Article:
As day 1 came to a close we headed back to the lodge reminiscing of how close we were to sealing the deal earlier that morning. My phone lit up with a notification from Carmen and it read " I watched him roost in the tree behind the barn, I think its the same bird from this morning. And He's got a buddy with him!" We met back at camp and constructed a plan. I think we need to go in there tonight and put a blind up after dinner Carmen said. We then decided she would join us for the morning hunt in hopes of a double. After our meal CJ volunteered to join Carmen in the mid night excursion. I wasn't going to argue with getting five hours of sleep as we eased up on the third week of spring turkey season and I had been running hard. My alarm woke me at four am, As I suited up with my Game Hide, I was greeted with CJ " Buddy we had a heck of a time last night! The blind broke, we had to tape it with medical tape. Once we got it fixed there was about 30 cows in the field that wouldn't leave us alone. So we moved them into another pasture" he said. Speechless by the dedication of them to get everything set up, but in the back of my mind I remember thinking I hope those turkeys are still there after all of that. We made our way to the blind as the moon lit our path. We approached and began to set up the DSD decoys, I asked CJ, "Where is he roosted at?" In that big oak right there as he pointed to the treeline less than 60 yards away from where we stand. "Oh My" I whispered. " That would be like sleeping through the indy 500, or a playoff hockey game I thought. We no sooner got all of our camera equipment set and were greeted by a Gobble that sounded like he was sitting right beside us in the blind. followed by his buddy gobbling beside him. As the sun began to rise, we spotted him roosted on a limb of the big oak CJ mentioned earlier. Full strut and his head as red as a firetruck.
We are in the game! But we aren't alone. A lone hen began her tree cadence. She was roosted down in the hollow below him. My next step was to mimic her, cut her off and make her angry. I knew the chips were not in our favor as I figured she was his main squeeze. As predicted, he followed her into the depths of the hollow as she left her perch. CRAP! I followed up with a fly down scenario joined by a series of excited yelps. " GOBBLE " well he knows we are still here. "Anything can happen now." I told myself as I looked into our decoy setup of a breeder hen and lookout. A few moments passed before our turkeys revealed themselves on a nearby pond breast. The 2 gobblers began chasing each other around attempting to determine dominance. As the boys sorted out there differences, our once enemy " the lone hen" emerged from the under brush and headed towards our setup. She to was making herself known as the Boss lady in the area and I stuck to my guns interrupting her and calling her everything in the book. She was buying into the bickering, with her two boy toys in tow. She locked eyes with our DSD lookout hen and was on a war path. "Could it be our once enemy is now our ally?" She closed the gap fast, walking close enough to the blind I could see her eyes blink. As she met up with the decoys, 1 of the 2 gobblers was also in hot pursuit. But amidst the 3 appealing ladies that stand infront of him, I do give him credit he was very cautious. Full strut he used the landscape to skirt our setup and enter it from the back side. I have some had news for him, I'm not holding a slingshot in my hand I have my daddy's Winchester 1300 I shot my first turkey with and a 3 inch apex round in the pipe ready to knock his socks off.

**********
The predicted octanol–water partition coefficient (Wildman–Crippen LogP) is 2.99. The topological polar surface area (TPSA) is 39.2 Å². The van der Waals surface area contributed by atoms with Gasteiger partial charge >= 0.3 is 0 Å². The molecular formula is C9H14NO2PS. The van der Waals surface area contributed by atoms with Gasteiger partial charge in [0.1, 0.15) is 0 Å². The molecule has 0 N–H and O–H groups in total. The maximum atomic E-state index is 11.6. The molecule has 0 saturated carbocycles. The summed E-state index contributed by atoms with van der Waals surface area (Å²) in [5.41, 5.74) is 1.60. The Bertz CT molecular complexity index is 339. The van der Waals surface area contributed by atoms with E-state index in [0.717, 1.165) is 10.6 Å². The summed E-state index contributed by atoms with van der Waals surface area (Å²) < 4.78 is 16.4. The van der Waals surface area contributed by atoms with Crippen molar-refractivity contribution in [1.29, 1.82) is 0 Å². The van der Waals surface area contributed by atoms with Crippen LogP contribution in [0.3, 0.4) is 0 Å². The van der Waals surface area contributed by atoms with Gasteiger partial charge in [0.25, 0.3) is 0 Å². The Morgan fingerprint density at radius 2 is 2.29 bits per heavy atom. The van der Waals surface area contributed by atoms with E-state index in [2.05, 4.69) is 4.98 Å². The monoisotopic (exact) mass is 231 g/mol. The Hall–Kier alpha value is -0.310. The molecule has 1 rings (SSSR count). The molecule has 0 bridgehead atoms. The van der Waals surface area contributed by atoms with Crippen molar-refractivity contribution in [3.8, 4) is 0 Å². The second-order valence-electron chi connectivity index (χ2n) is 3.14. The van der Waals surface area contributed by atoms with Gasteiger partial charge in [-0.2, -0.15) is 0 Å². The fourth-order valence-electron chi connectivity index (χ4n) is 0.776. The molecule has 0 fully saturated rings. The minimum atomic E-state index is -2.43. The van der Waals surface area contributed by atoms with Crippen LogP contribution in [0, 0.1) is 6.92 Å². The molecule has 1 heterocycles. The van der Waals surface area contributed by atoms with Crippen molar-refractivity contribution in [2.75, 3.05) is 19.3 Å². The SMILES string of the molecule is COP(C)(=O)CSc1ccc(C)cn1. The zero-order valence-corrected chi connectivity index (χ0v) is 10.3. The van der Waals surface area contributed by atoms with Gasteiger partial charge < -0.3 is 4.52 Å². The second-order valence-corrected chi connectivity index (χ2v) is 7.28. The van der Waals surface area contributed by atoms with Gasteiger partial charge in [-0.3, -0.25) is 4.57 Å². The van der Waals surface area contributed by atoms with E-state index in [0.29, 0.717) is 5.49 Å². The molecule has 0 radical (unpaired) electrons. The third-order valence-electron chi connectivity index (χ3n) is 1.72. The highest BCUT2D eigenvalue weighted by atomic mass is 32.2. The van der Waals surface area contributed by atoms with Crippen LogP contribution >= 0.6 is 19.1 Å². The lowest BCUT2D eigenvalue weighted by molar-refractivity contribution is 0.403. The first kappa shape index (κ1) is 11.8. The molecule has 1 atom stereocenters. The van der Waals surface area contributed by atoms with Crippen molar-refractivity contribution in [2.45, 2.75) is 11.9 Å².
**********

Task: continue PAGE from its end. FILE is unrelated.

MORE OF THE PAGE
The lone hen cleaned herself as she got in her comfort zone with the DSD's. At that moment I realized that it was the same gobbler as yesterday. His distinct tail fan gave away his identity. His paint brush drag the ground as he closed the gap. I could see the frost on it from dragging on is way in. He took his final steps and we let him get his thirty seconds of fame before I let the Apex out of the cage. The shotgun blast catching our new friend " lone hen" off guard as her boy toy lay motionless in the frost covered grass. A rush of emotion, and the ice breaker of what had been a hard fought season thus far. Even with the odds stacked against us, I realized if you got them close anything can happen! Sometimes all it takes is to get aggressive and hope they read the script! I can't thank Carmen and everyone at Ohio Land and Cattle enough for the opportunity to join them this spring. I will always have them marked on my calendar for turkey season!